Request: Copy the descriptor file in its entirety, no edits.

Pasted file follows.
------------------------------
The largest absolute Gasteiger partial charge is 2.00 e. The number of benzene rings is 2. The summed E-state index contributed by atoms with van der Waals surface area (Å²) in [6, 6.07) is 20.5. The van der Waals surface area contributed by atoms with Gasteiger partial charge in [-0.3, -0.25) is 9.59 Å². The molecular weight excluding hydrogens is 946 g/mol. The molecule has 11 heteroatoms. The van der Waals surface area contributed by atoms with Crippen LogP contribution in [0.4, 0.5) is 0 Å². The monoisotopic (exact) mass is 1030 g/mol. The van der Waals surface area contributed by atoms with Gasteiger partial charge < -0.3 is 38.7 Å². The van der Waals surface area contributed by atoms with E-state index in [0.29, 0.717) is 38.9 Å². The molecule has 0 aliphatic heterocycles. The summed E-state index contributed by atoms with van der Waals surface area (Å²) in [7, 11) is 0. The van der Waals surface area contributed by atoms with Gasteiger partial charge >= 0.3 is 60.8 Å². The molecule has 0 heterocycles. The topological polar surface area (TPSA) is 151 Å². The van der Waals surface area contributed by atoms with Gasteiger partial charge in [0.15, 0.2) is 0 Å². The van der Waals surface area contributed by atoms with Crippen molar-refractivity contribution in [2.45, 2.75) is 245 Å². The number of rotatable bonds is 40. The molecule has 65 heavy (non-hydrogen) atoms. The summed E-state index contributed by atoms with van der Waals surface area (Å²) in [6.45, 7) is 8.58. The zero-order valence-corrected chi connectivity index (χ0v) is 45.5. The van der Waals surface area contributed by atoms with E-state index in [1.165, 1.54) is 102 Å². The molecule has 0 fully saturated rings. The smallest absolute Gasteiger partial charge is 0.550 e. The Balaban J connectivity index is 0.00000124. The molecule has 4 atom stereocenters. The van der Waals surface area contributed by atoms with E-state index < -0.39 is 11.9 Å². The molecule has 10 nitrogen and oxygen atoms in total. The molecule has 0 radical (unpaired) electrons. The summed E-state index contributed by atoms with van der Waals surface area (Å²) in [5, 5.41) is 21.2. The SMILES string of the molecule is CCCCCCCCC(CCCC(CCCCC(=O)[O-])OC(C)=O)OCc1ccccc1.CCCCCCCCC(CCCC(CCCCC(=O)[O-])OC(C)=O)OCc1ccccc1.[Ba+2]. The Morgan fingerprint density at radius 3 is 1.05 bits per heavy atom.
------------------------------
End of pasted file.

The largest absolute Gasteiger partial charge is 2.00 e. The number of benzene rings is 2. The summed E-state index contributed by atoms with van der Waals surface area (Å²) in [6, 6.07) is 20.5. The van der Waals surface area contributed by atoms with Gasteiger partial charge in [-0.3, -0.25) is 9.59 Å². The molecular weight excluding hydrogens is 946 g/mol. The molecule has 11 heteroatoms. The van der Waals surface area contributed by atoms with Crippen LogP contribution in [0.4, 0.5) is 0 Å². The monoisotopic (exact) mass is 1030 g/mol. The van der Waals surface area contributed by atoms with Gasteiger partial charge < -0.3 is 38.7 Å². The van der Waals surface area contributed by atoms with E-state index in [0.29, 0.717) is 38.9 Å². The molecule has 0 aliphatic heterocycles. The summed E-state index contributed by atoms with van der Waals surface area (Å²) in [7, 11) is 0. The van der Waals surface area contributed by atoms with Gasteiger partial charge >= 0.3 is 60.8 Å². The molecule has 0 heterocycles. The topological polar surface area (TPSA) is 151 Å². The van der Waals surface area contributed by atoms with Gasteiger partial charge in [0.15, 0.2) is 0 Å². The van der Waals surface area contributed by atoms with Crippen molar-refractivity contribution in [2.45, 2.75) is 245 Å². The number of rotatable bonds is 40. The molecule has 65 heavy (non-hydrogen) atoms. The summed E-state index contributed by atoms with van der Waals surface area (Å²) in [6.45, 7) is 8.58. The zero-order valence-corrected chi connectivity index (χ0v) is 45.5. The van der Waals surface area contributed by atoms with E-state index in [1.165, 1.54) is 102 Å². The molecule has 0 fully saturated rings. The smallest absolute Gasteiger partial charge is 0.550 e. The Balaban J connectivity index is 0.00000124. The molecule has 4 atom stereocenters. The van der Waals surface area contributed by atoms with E-state index < -0.39 is 11.9 Å². The molecule has 10 nitrogen and oxygen atoms in total. The molecule has 0 radical (unpaired) electrons. The summed E-state index contributed by atoms with van der Waals surface area (Å²) in [5, 5.41) is 21.2. The SMILES string of the molecule is CCCCCCCCC(CCCC(CCCCC(=O)[O-])OC(C)=O)OCc1ccccc1.CCCCCCCCC(CCCC(CCCCC(=O)[O-])OC(C)=O)OCc1ccccc1.[Ba+2]. The Morgan fingerprint density at radius 3 is 1.05 bits per heavy atom.